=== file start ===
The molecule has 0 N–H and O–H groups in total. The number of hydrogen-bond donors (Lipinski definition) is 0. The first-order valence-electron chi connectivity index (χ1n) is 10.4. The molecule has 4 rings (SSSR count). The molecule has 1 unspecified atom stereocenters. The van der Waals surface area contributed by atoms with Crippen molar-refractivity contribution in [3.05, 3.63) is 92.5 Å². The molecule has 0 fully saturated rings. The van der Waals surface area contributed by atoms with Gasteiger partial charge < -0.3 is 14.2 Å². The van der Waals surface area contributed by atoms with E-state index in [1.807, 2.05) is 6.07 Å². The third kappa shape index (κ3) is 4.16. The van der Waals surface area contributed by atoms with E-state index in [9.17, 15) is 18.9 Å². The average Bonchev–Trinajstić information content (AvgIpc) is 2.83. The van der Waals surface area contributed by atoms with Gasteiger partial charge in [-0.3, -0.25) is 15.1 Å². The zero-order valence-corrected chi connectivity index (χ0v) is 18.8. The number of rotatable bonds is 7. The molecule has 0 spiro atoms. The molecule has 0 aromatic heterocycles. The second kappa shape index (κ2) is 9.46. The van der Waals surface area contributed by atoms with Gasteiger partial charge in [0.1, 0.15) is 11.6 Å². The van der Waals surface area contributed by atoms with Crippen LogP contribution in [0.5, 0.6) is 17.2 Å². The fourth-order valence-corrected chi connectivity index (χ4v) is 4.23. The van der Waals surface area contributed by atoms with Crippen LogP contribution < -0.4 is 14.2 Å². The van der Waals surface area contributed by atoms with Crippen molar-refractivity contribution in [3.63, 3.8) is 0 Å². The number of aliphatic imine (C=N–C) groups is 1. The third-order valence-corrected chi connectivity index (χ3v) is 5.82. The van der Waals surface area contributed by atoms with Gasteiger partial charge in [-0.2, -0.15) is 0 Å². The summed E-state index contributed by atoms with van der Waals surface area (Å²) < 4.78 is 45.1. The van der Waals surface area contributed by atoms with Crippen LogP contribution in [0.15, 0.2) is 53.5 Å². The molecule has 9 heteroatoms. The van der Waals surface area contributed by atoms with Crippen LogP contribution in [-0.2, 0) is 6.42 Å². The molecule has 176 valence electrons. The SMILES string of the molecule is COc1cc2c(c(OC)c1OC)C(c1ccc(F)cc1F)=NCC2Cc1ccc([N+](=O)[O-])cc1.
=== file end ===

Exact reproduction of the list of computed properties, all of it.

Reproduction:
The molecule has 0 N–H and O–H groups in total. The number of hydrogen-bond donors (Lipinski definition) is 0. The first-order valence-electron chi connectivity index (χ1n) is 10.4. The molecule has 4 rings (SSSR count). The molecule has 1 unspecified atom stereocenters. The van der Waals surface area contributed by atoms with Crippen molar-refractivity contribution in [3.05, 3.63) is 92.5 Å². The molecule has 0 fully saturated rings. The van der Waals surface area contributed by atoms with Gasteiger partial charge < -0.3 is 14.2 Å². The van der Waals surface area contributed by atoms with E-state index in [1.807, 2.05) is 6.07 Å². The third kappa shape index (κ3) is 4.16. The van der Waals surface area contributed by atoms with E-state index in [9.17, 15) is 18.9 Å². The average Bonchev–Trinajstić information content (AvgIpc) is 2.83. The van der Waals surface area contributed by atoms with Gasteiger partial charge in [-0.3, -0.25) is 15.1 Å². The zero-order valence-corrected chi connectivity index (χ0v) is 18.8. The number of rotatable bonds is 7. The molecule has 0 spiro atoms. The molecule has 0 aromatic heterocycles. The second kappa shape index (κ2) is 9.46. The van der Waals surface area contributed by atoms with Gasteiger partial charge in [0.1, 0.15) is 11.6 Å². The van der Waals surface area contributed by atoms with Crippen LogP contribution in [0.5, 0.6) is 17.2 Å². The fourth-order valence-corrected chi connectivity index (χ4v) is 4.23. The van der Waals surface area contributed by atoms with Crippen LogP contribution < -0.4 is 14.2 Å². The van der Waals surface area contributed by atoms with Crippen molar-refractivity contribution in [3.63, 3.8) is 0 Å². The number of aliphatic imine (C=N–C) groups is 1. The third-order valence-corrected chi connectivity index (χ3v) is 5.82. The van der Waals surface area contributed by atoms with Gasteiger partial charge in [-0.2, -0.15) is 0 Å². The summed E-state index contributed by atoms with van der Waals surface area (Å²) < 4.78 is 45.1. The van der Waals surface area contributed by atoms with Crippen LogP contribution in [0.15, 0.2) is 53.5 Å². The molecule has 9 heteroatoms. The van der Waals surface area contributed by atoms with Crippen LogP contribution in [-0.2, 0) is 6.42 Å². The molecule has 176 valence electrons. The SMILES string of the molecule is COc1cc2c(c(OC)c1OC)C(c1ccc(F)cc1F)=NCC2Cc1ccc([N+](=O)[O-])cc1.